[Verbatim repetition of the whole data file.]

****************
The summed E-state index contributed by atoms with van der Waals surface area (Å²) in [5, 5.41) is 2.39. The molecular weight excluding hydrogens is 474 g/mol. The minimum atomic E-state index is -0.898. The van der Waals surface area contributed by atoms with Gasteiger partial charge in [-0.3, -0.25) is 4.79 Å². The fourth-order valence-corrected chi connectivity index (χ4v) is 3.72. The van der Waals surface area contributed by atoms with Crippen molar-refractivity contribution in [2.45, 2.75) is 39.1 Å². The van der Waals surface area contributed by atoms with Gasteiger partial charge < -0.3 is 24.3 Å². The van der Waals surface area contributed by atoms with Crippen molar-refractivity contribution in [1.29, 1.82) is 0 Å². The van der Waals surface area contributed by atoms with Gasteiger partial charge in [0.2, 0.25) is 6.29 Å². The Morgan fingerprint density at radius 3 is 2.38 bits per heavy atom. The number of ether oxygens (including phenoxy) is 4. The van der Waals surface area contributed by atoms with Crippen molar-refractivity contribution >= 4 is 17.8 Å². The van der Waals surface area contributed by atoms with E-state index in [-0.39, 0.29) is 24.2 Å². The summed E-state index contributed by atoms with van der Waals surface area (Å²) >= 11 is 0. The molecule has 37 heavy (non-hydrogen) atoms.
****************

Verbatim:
The summed E-state index contributed by atoms with van der Waals surface area (Å²) in [5, 5.41) is 2.39. The molecular weight excluding hydrogens is 474 g/mol. The minimum atomic E-state index is -0.898. The van der Waals surface area contributed by atoms with Gasteiger partial charge in [-0.3, -0.25) is 4.79 Å². The fourth-order valence-corrected chi connectivity index (χ4v) is 3.72. The van der Waals surface area contributed by atoms with Crippen molar-refractivity contribution in [2.45, 2.75) is 39.1 Å². The van der Waals surface area contributed by atoms with Gasteiger partial charge < -0.3 is 24.3 Å². The van der Waals surface area contributed by atoms with Crippen molar-refractivity contribution in [1.29, 1.82) is 0 Å². The van der Waals surface area contributed by atoms with Gasteiger partial charge in [0.2, 0.25) is 6.29 Å². The Morgan fingerprint density at radius 3 is 2.38 bits per heavy atom. The number of ether oxygens (including phenoxy) is 4. The van der Waals surface area contributed by atoms with Crippen molar-refractivity contribution >= 4 is 17.8 Å². The van der Waals surface area contributed by atoms with E-state index in [-0.39, 0.29) is 24.2 Å². The summed E-state index contributed by atoms with van der Waals surface area (Å²) >= 11 is 0. The molecule has 37 heavy (non-hydrogen) atoms.